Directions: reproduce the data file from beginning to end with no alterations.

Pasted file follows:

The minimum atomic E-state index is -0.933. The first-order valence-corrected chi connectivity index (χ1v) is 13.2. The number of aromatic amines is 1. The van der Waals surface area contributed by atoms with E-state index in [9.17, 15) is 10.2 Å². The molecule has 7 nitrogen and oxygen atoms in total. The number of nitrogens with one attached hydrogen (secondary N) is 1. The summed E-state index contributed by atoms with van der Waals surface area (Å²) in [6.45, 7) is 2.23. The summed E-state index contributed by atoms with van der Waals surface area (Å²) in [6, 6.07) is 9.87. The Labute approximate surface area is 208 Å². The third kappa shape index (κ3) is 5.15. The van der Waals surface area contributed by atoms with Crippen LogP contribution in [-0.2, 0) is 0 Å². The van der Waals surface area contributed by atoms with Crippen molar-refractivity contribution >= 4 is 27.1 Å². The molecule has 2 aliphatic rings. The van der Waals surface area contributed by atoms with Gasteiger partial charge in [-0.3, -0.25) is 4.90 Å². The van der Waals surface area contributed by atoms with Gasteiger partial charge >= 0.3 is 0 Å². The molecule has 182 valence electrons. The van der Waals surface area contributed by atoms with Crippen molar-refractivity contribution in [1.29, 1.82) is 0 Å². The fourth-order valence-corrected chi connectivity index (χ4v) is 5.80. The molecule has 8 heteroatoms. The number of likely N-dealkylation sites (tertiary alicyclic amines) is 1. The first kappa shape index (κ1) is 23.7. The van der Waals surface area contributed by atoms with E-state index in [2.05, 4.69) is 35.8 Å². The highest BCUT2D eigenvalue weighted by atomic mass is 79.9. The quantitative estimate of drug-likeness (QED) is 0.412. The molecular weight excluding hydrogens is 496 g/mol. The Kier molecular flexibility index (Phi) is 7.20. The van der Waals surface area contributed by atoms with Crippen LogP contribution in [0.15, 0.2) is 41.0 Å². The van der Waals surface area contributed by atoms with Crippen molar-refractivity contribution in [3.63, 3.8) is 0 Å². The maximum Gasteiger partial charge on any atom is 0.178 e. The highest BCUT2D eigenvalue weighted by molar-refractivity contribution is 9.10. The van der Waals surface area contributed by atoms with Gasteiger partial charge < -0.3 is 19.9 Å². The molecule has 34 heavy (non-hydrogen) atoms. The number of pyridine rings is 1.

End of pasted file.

The minimum atomic E-state index is -0.933. The first-order valence-corrected chi connectivity index (χ1v) is 13.2. The number of aromatic amines is 1. The van der Waals surface area contributed by atoms with E-state index in [9.17, 15) is 10.2 Å². The molecule has 7 nitrogen and oxygen atoms in total. The number of nitrogens with one attached hydrogen (secondary N) is 1. The summed E-state index contributed by atoms with van der Waals surface area (Å²) in [6.45, 7) is 2.23. The summed E-state index contributed by atoms with van der Waals surface area (Å²) in [6, 6.07) is 9.87. The Labute approximate surface area is 208 Å². The third kappa shape index (κ3) is 5.15. The van der Waals surface area contributed by atoms with Crippen LogP contribution in [-0.2, 0) is 0 Å². The van der Waals surface area contributed by atoms with Crippen molar-refractivity contribution >= 4 is 27.1 Å². The molecule has 2 aliphatic rings. The van der Waals surface area contributed by atoms with Gasteiger partial charge in [-0.3, -0.25) is 4.90 Å². The van der Waals surface area contributed by atoms with Gasteiger partial charge >= 0.3 is 0 Å². The molecule has 182 valence electrons. The van der Waals surface area contributed by atoms with Crippen molar-refractivity contribution in [1.29, 1.82) is 0 Å². The fourth-order valence-corrected chi connectivity index (χ4v) is 5.80. The molecule has 8 heteroatoms. The number of likely N-dealkylation sites (tertiary alicyclic amines) is 1. The first kappa shape index (κ1) is 23.7. The van der Waals surface area contributed by atoms with E-state index in [2.05, 4.69) is 35.8 Å². The highest BCUT2D eigenvalue weighted by atomic mass is 79.9. The quantitative estimate of drug-likeness (QED) is 0.412. The molecular weight excluding hydrogens is 496 g/mol. The Kier molecular flexibility index (Phi) is 7.20. The van der Waals surface area contributed by atoms with Crippen LogP contribution in [0.15, 0.2) is 41.0 Å². The van der Waals surface area contributed by atoms with Crippen molar-refractivity contribution in [3.63, 3.8) is 0 Å². The maximum Gasteiger partial charge on any atom is 0.178 e. The highest BCUT2D eigenvalue weighted by molar-refractivity contribution is 9.10. The van der Waals surface area contributed by atoms with Gasteiger partial charge < -0.3 is 19.9 Å². The molecule has 34 heavy (non-hydrogen) atoms. The number of pyridine rings is 1.